The phrase “three strikes and you are out” is well-known among baseball players and fans. When the player at bat swings and misses for the third time, their turn is over, and they are considered “out.” This phrase also has meaning in the legal world, especially in the world of criminal law. In order to gain a better understanding of the three strikes law, take a look below.
In Florida, the Three Strikes Law works like this for habitual felony offenders:
• If you have been convicted of two or more felonies you can be punished under the Three Strikes Law. When your case is considered a “third strike” case, the Court has the power to impose extended prison terms. Depending on the charges against you, this might mean a life sentence.
• If you have been previously been convicted of two or more felonies, or another qualifying offense, you are classified as a habitual offender. The Court is empowered to impose enhanced punishments in these instances, especially if the felony for which you are being sentenced was committed while imprisoned, or during a term of supervision.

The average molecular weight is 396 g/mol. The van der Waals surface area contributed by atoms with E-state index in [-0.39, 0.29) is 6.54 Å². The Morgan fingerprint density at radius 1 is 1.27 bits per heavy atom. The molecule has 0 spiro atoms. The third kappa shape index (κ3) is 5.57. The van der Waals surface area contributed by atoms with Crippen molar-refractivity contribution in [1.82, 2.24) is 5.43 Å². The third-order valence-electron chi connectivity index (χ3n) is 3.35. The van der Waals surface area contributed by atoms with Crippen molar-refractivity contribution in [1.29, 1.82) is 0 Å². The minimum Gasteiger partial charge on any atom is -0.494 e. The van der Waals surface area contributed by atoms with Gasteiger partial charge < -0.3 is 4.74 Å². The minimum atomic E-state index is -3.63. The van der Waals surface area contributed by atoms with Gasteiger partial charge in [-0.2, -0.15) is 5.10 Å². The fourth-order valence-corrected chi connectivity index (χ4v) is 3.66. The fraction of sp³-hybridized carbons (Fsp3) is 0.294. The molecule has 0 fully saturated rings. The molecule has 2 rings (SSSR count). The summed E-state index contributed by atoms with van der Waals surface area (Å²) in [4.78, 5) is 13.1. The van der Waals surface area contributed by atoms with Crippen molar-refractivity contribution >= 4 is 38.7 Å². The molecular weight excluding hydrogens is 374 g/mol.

Harsh sentences are imposed under the Three Strikes Law as a way to deter future bad acts. The thought is that if a defendant is made to endure the maximum possible punishment, or close to it, the likelihood that a crime will be committed is decreased. Given the severity of the possible range of punishment in these circumstances, it is critical to enlist the help of a qualified criminal defense attorney. Once you are labeled a habitual offender, not only do you face these enhanced punishment possibilities, but that label may follow you long after you serve your term.
This can make it hard to get a job and provide for your family, leaving you with few attractive options for making ends meet. For help, call our office.
If you have questions about the three strikes law, call our office for answers. Call an experienced criminal defense attorney in Key West.